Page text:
Sudden unexpected death in epilepsy (SUDEP) is the leading cause of death in patients with refractory epilepsy. Although the mechanisms for SUDEP are incompletely understood, seizure‐induced respiratory arrest (S‐IRA) has been strongly and consistently implicated. A body of evidence indicates that serotonin (5‐HT), a modulator of breathing, plays a critical role in SUDEP. Because the 5‐HT and norepinephrine (NE) systems interact in many biologic processes and NE is known to modulate breathing and seizures, we hypothesized that NE may play a role in S‐IRA and SUDEP.


We examined the effects of pharmacologic manipulation of 5‐HT and NE on S‐IRA and death following maximal electroshock (MES)–induced seizures in adult wild‐type (WT) mice, genetically 5‐HT neuron–deficient (Lmx1b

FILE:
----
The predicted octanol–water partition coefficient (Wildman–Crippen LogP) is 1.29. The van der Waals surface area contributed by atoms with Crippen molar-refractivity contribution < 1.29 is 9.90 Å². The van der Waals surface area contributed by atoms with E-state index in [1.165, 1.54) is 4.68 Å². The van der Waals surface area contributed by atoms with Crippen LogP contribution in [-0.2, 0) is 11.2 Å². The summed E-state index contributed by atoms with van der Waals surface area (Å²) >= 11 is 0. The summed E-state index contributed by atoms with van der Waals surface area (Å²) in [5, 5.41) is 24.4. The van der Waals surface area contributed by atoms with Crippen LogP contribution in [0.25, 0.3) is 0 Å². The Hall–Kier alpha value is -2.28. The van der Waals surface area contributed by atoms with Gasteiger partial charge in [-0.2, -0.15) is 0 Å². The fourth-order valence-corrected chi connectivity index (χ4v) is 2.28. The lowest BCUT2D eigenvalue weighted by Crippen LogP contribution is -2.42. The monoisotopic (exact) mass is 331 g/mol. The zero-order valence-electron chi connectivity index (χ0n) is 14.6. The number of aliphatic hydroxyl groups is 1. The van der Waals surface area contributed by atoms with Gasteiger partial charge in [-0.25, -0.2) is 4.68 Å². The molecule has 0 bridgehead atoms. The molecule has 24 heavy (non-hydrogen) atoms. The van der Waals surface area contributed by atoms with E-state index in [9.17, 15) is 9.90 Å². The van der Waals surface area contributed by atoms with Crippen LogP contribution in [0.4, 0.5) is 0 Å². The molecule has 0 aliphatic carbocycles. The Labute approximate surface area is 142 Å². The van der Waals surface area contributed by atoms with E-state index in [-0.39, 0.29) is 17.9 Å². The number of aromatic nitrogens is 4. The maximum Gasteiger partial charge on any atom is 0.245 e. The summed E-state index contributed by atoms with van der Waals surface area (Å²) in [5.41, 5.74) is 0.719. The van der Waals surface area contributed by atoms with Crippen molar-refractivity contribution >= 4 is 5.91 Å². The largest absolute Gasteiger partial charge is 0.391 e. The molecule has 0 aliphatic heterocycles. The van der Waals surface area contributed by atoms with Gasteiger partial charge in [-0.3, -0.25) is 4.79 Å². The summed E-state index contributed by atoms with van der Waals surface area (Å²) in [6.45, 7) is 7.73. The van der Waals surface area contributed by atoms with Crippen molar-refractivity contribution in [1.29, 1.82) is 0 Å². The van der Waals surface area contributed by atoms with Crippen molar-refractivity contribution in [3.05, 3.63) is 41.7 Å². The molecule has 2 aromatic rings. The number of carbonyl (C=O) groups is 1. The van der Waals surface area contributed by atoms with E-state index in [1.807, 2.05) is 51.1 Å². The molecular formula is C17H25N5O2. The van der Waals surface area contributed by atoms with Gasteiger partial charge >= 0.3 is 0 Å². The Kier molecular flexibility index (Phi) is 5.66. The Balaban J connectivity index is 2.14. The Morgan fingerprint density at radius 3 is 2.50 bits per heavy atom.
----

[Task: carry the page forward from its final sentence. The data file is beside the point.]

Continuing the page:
) mice, and chemically NE neuron–deficient mice. Mice were treated with pharmacologic agents targeting the serotonergic and noradrenergic systems and subjected to seizure induction via MES while breathing was measured via whole‐body plethysmography.


S‐IRA and death was reduced in WT mice with NE reuptake inhibitors (NRIs), reboxetine and atomoxetine, selective serotonin reuptake inhibitors (SSRIs), fluoxetine and citalopram, and the dual 5‐HT/NE reuptake inhibitor (SNRI), duloxetine. S‐IRA and death was also reduced in Lmx1b

mice with reboxetine and fluoxetine. The protective effects of the reuptake inhibitors were prevented by the α1 antagonist, prazosin. Citalopram did not reduce S‐IRA and death in NE neuron–deficient mice.


These data suggest that 5‐HT and NE critically interact in the modulation of breathing following a seizure and potentially inform preventive strategies for SUDEP.


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